Bethel University held a dedication on Friday, Nov. 11 for its newly renovated library space. Grant funds secured through the Tennessee Emergency Management Agency (TEMA) allowed Bethel’s library, known as the Burroughs Learning Center, to be retrofitted to be a community storm shelter. In the process of the retrofit, Bethel administration was also able to choose an exterior that better matched surrounding buildings than the library’s previous white stucco finish.
According to Bethel President, Dr. Walter Butler, the grant paid for all but 12 percent of the project, and the grant allowed for a number of in-kind services and materials to be used toward Bethel’s 12 percent match.
“We are very excited that Bethel now has a facility that will serve the people in the McKenzie community as a storm shelter,” Butler said. “This building will accommodate up to 1,800 people at one time, and it can withstand winds of up to 200 mph.”
Butler thanked McKenzie Mayor Jill Holland and the City of McKenzie for working with Bethel on securing the TEMA funds.
“This project would not have been possible without their help,” Butler said.
Butler also thanked Cary Henson Construction who carried out the retrofitting and remodel and A2H Construction who served as architects on the project.
“I would also like to recognize former President Bob Prosser, who is here with us today,” Butler said. “He was instrumental in seeing that this project got off the ground.”
He also thanked the Bethel Board for their support of the project as well as Head Librarian Jill Whitfill and the Bethel library staff for all the work they did to help move the project to reopening.
“I also thank our maintenance and housekeeping staff,” Butler said. “A lot of the work they did served as in-kind work on the project.”
Finally, Butler thanked David Huss, Bethel’s Vice President of Finance and the business office staff for all the work they did in helping to administer the grant and stay in compliance with grant specifications.
Butler was excited to point out that the name of the library remained the same as it had been before the remodel – The Burroughs Learning Center – named after Curtis Raymon Burroughs who had served as a professor, and as vice president and interim president at Bethel.
“Many of you here today might not be able to remember when Dean Burroughs was here,” Butler said. “But I have one story in particular that I want to share with you today.”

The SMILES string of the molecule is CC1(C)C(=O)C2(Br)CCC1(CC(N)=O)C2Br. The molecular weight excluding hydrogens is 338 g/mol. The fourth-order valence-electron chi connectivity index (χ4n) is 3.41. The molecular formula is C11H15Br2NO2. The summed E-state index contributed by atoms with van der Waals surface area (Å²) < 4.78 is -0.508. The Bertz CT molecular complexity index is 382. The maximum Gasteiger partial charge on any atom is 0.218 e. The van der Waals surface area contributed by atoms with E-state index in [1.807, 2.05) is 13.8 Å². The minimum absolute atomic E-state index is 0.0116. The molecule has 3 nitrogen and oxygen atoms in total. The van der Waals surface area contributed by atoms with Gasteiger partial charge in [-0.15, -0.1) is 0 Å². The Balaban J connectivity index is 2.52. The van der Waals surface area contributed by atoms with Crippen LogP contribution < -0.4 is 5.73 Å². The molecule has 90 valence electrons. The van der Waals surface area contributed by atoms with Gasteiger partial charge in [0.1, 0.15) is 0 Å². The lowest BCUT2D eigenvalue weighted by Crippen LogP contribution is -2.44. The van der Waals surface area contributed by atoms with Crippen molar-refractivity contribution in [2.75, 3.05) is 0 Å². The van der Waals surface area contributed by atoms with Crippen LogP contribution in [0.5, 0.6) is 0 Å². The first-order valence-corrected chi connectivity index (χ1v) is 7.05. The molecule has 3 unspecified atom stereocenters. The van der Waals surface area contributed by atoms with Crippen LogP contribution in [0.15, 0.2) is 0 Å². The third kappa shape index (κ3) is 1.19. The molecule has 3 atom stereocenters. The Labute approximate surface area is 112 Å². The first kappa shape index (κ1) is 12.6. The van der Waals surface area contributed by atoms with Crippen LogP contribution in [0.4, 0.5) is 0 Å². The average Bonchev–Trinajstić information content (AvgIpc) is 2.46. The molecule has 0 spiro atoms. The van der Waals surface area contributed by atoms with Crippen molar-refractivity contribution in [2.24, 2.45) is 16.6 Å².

Butler shared about being recently graduated from college.
“I had to take a job at the furniture manufacturing company here,” he said. “It was hard work and not exactly what I had dreamed about doing with my college degree.”
Butler and a friend found themselves on the number 13 green at Carroll Lake Golf Course one Saturday morning when some men and Dean Burroughs called him over to the 14th tee box.
“Dean Burroughs told me he had a job opening for an admissions counselor,” Butler said. “He asked if I was interested and if I could come by and talk to him about it in the coming week.”
Butler said he did go talk to Burroughs and two weeks later he began his new job as admissions counselor.
“I feel certain that Dean Burroughs’ gesture was a pivotal moment in my career and that I would probably not be standing here today if it had not been for him,” Butler said.
Judith Burroughs Keith, Raymon Burroughs’ daughter, was on hand for the library re-dedication as well.
“I can’t tell you what this means to me,” Burroughs said. “It truly is a pleasure to share my appreciation today for this honor to my father.
“Most of you didn’t know Dean Burroughs,” she said. “And the greatest story I can tell you about him is the great joy my father found in learning and serving here at Bethel.
“What I hope you will remember most about my father is his faith in the potential of each individual,” she said. “Many students would say I never thought I was college material – Dean Burroughs would see the potential.”